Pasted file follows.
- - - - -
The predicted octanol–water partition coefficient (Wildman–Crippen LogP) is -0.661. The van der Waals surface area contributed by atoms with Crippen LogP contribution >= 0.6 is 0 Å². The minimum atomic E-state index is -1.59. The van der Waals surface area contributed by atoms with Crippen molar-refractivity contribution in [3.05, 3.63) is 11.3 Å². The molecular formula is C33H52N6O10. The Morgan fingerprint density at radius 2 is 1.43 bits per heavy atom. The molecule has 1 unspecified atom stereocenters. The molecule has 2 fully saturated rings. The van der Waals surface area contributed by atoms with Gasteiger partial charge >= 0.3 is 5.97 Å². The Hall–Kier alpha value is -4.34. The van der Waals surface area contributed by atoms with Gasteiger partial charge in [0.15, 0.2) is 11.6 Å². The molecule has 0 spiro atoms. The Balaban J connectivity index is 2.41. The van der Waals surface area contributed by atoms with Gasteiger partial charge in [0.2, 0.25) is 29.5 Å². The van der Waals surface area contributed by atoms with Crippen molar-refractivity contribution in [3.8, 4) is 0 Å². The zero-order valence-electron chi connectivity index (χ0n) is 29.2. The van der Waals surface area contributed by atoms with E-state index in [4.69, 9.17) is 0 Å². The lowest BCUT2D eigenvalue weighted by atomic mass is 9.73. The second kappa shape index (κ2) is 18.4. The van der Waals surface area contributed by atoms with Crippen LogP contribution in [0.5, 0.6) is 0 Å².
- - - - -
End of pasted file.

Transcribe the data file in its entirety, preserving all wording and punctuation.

The predicted octanol–water partition coefficient (Wildman–Crippen LogP) is -0.661. The van der Waals surface area contributed by atoms with Crippen LogP contribution >= 0.6 is 0 Å². The minimum atomic E-state index is -1.59. The van der Waals surface area contributed by atoms with Crippen molar-refractivity contribution in [3.05, 3.63) is 11.3 Å². The molecular formula is C33H52N6O10. The Morgan fingerprint density at radius 2 is 1.43 bits per heavy atom. The molecule has 1 unspecified atom stereocenters. The molecule has 2 fully saturated rings. The van der Waals surface area contributed by atoms with Gasteiger partial charge >= 0.3 is 5.97 Å². The Hall–Kier alpha value is -4.34. The van der Waals surface area contributed by atoms with Gasteiger partial charge in [0.15, 0.2) is 11.6 Å². The molecule has 0 spiro atoms. The Balaban J connectivity index is 2.41. The van der Waals surface area contributed by atoms with Gasteiger partial charge in [0.2, 0.25) is 29.5 Å². The van der Waals surface area contributed by atoms with Crippen molar-refractivity contribution in [3.8, 4) is 0 Å². The zero-order valence-electron chi connectivity index (χ0n) is 29.2. The van der Waals surface area contributed by atoms with E-state index in [4.69, 9.17) is 0 Å². The lowest BCUT2D eigenvalue weighted by atomic mass is 9.73. The second kappa shape index (κ2) is 18.4. The van der Waals surface area contributed by atoms with Crippen LogP contribution in [0.5, 0.6) is 0 Å².